4 Ways to Be More Charismatic

Carrie Sloan

how to be more charismatic You can never be too rich, too thin … or too charismatic.

And for good reason: A steady supply of charisma can not only make you a star at parties, but research also shows that it can help get you hired—and even nab you a higher salary offer.

According to Rakesh Khurana, a professor of leadership development at Harvard, charisma is the quality that American companies most often seek in a C.E.O.

It’s also highly prized in employees lower on the totem pole: Researchers at MIT say that they can project how much an interview candidate will be offered during salary negotiations—within $1,000—based solely on their measured charisma. (More on how they do that in a minute.)

But are you born with charisma—or is it like any other skill that can be honed?

That, says Achim Nowak, author of the new book “Infectious: How to Connect Deeply and Unleash the Energetic Leader Within,” is the question he gets asked most frequently in his work as a coach for high-caliber executives.

What Is Charisma, Anyway?

“The million dollar question is whether anyone can access charisma,” Nowak says. “One of the old definitions is ‘divinely conferred talent,’ which refers to the notion of, if you’re lucky, the gods blessed you.”

According to Nowak’s definition, “charisma is inside” and that je ne sais quoi is what enables certain people to draw you in. “I’m really interested in connection,” he says. “When we talk about charisma, it’s the quality people who light up the stage have. They’re like an energy magnet—and we want to engage.”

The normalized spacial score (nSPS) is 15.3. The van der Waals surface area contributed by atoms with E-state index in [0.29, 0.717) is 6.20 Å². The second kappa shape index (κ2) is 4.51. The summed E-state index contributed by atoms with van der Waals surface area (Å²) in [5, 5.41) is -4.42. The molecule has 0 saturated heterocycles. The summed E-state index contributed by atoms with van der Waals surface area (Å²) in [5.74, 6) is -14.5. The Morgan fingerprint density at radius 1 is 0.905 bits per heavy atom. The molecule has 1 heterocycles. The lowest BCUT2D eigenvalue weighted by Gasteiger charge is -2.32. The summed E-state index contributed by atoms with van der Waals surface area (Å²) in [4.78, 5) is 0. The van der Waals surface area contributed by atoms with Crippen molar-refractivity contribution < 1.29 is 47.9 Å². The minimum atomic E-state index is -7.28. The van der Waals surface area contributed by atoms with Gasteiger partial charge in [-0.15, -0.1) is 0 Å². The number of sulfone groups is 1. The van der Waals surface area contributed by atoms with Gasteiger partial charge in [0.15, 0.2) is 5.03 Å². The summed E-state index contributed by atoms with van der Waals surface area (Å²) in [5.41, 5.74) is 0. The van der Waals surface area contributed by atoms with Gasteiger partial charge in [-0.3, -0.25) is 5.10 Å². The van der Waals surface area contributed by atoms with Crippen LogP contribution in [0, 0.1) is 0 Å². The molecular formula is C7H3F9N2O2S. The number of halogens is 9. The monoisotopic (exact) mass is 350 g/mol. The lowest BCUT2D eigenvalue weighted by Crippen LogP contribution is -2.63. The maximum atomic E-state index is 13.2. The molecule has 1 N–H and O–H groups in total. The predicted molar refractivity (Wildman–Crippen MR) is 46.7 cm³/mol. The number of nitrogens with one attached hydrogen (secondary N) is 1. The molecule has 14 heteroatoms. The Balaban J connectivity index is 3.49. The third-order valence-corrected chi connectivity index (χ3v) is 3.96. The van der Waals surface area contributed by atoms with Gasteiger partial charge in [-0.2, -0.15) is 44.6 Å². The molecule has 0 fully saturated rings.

We all know it when we see it: Think Marilyn Monroe, Oprah or Bill Clinton. But where does this magical energy live, and how does it manifest? Does personal magnetism come down to a handshake, a glance, your body language? Or do people mistake it for physical beauty?

RELATED: Do Good-Looking People Make More Money?

Not quite, says Nowak, who believes you needn’t be a Brad or an Angelina to attract people to you. “Charisma is a primal energy, a sexual energy, a spiritual energy,” he explains. “If you accept that definition, then we all have it. The question is not can I have it, but what are some of the ways in which I can access this energy to bring more out of me and connect more people to me?”

Indeed. Here are four ways we can all get a bit more charismatic, starting today.

Posted in: ,
  • Guy McCoy

    I found your article to be very informative Carrie. Is there an age limit, in your opinion, on taking the measures to overhaul one’s Charisma?

    • CarrieSloan

      Hi Guy: No, of course not! If anything, more experience gives you more good stories to tell, another means of drawing people to you, according to Achim Nowak, who wrote “Infectious.” Don’t let a number hinder you in terms of unleashing your charisma : )

  • Joanna T

    I don’t like the fact that the notion “you can’t be too thin” was used, because you can. But overall, I agree with the article. Very interesting.

  • lilbirdie

    Great article. I’d say “the more risks we take in being vulnerable, the more people are drawn to us because we seem real.”– not that we seem real…but b/c we are being real.

  • Kevin

    Great article … Seemingly simple, yet surprisingly complex to implement. Several issues I have connecting with people were mentioned in this article … I focus on a positive & perfect image rather just being human. That self-sensorship works well in limited interactions & I’m always considered “sweet”, “nice”, “gentle”, etc but that’s what I want people to see… The real Kevin is a self-preserving SOB like the rest :D.

  • Christine Tarlecki

    This is great! i utilize all of these, from pitching articles, to meeting new co-workers (all the time as a freelancer!) to just chatting with people at the store! Networking at it’s best!